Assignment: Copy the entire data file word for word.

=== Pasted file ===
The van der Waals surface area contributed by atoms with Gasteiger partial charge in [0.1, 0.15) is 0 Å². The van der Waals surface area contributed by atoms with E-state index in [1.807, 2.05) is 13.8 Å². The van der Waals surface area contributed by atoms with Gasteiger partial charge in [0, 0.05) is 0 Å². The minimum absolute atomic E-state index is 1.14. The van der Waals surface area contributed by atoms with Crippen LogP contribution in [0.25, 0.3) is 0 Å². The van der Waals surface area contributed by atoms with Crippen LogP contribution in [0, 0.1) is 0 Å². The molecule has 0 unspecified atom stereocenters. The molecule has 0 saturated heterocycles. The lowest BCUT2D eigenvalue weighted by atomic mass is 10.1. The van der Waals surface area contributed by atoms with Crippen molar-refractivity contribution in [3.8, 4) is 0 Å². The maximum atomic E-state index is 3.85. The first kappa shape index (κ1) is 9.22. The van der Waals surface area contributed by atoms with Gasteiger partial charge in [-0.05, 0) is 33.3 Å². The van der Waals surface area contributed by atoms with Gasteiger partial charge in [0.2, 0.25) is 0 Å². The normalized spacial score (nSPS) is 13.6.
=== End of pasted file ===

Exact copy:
The van der Waals surface area contributed by atoms with Gasteiger partial charge in [0.1, 0.15) is 0 Å². The van der Waals surface area contributed by atoms with E-state index in [1.807, 2.05) is 13.8 Å². The van der Waals surface area contributed by atoms with Gasteiger partial charge in [0, 0.05) is 0 Å². The minimum absolute atomic E-state index is 1.14. The van der Waals surface area contributed by atoms with Crippen LogP contribution in [0.25, 0.3) is 0 Å². The van der Waals surface area contributed by atoms with Crippen LogP contribution in [0, 0.1) is 0 Å². The molecule has 0 unspecified atom stereocenters. The molecule has 0 saturated heterocycles. The lowest BCUT2D eigenvalue weighted by atomic mass is 10.1. The van der Waals surface area contributed by atoms with Crippen molar-refractivity contribution in [3.8, 4) is 0 Å². The maximum atomic E-state index is 3.85. The first kappa shape index (κ1) is 9.22. The van der Waals surface area contributed by atoms with Gasteiger partial charge in [-0.05, 0) is 33.3 Å². The van der Waals surface area contributed by atoms with Gasteiger partial charge in [0.2, 0.25) is 0 Å². The normalized spacial score (nSPS) is 13.6.